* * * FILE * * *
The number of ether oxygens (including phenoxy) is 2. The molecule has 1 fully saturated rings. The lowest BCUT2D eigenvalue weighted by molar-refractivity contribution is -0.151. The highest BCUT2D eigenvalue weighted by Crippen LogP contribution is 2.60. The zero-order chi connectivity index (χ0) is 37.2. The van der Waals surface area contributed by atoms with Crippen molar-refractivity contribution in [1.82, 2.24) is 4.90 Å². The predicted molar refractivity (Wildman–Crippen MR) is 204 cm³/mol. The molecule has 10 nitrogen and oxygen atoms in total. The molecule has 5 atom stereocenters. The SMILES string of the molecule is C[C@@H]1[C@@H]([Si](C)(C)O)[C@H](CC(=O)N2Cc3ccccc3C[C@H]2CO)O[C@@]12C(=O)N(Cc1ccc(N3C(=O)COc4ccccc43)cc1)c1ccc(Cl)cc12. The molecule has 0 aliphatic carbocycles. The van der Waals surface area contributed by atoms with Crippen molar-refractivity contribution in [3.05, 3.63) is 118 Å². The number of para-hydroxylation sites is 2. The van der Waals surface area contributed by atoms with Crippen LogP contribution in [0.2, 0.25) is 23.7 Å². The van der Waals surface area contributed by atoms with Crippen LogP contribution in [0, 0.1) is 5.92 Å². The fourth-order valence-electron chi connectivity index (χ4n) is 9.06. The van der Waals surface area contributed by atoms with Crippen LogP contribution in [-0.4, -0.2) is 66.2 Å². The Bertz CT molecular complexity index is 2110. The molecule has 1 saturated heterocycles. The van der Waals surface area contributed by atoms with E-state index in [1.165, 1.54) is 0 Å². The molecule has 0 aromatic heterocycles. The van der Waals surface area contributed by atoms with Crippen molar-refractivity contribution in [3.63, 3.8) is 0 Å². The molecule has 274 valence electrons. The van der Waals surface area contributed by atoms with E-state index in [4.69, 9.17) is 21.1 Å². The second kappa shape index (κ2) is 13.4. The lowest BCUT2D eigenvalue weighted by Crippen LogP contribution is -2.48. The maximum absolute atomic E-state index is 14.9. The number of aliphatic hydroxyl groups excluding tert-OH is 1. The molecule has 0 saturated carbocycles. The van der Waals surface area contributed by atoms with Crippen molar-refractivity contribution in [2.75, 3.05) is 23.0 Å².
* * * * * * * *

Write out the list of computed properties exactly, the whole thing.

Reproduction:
The number of ether oxygens (including phenoxy) is 2. The molecule has 1 fully saturated rings. The lowest BCUT2D eigenvalue weighted by molar-refractivity contribution is -0.151. The highest BCUT2D eigenvalue weighted by Crippen LogP contribution is 2.60. The zero-order chi connectivity index (χ0) is 37.2. The van der Waals surface area contributed by atoms with Crippen molar-refractivity contribution in [1.82, 2.24) is 4.90 Å². The predicted molar refractivity (Wildman–Crippen MR) is 204 cm³/mol. The molecule has 10 nitrogen and oxygen atoms in total. The molecule has 5 atom stereocenters. The SMILES string of the molecule is C[C@@H]1[C@@H]([Si](C)(C)O)[C@H](CC(=O)N2Cc3ccccc3C[C@H]2CO)O[C@@]12C(=O)N(Cc1ccc(N3C(=O)COc4ccccc43)cc1)c1ccc(Cl)cc12. The molecule has 0 aliphatic carbocycles. The van der Waals surface area contributed by atoms with Crippen molar-refractivity contribution in [3.05, 3.63) is 118 Å². The number of para-hydroxylation sites is 2. The van der Waals surface area contributed by atoms with Crippen LogP contribution in [0.2, 0.25) is 23.7 Å². The van der Waals surface area contributed by atoms with Crippen LogP contribution in [0, 0.1) is 5.92 Å². The fourth-order valence-electron chi connectivity index (χ4n) is 9.06. The van der Waals surface area contributed by atoms with Crippen LogP contribution in [-0.4, -0.2) is 66.2 Å². The Bertz CT molecular complexity index is 2110. The molecule has 1 saturated heterocycles. The van der Waals surface area contributed by atoms with E-state index in [1.165, 1.54) is 0 Å². The molecule has 0 aromatic heterocycles. The van der Waals surface area contributed by atoms with Crippen molar-refractivity contribution in [3.63, 3.8) is 0 Å². The molecule has 274 valence electrons. The van der Waals surface area contributed by atoms with E-state index in [4.69, 9.17) is 21.1 Å². The second kappa shape index (κ2) is 13.4. The lowest BCUT2D eigenvalue weighted by Crippen LogP contribution is -2.48. The maximum absolute atomic E-state index is 14.9. The number of aliphatic hydroxyl groups excluding tert-OH is 1. The molecule has 0 saturated carbocycles. The van der Waals surface area contributed by atoms with Crippen molar-refractivity contribution in [2.75, 3.05) is 23.0 Å².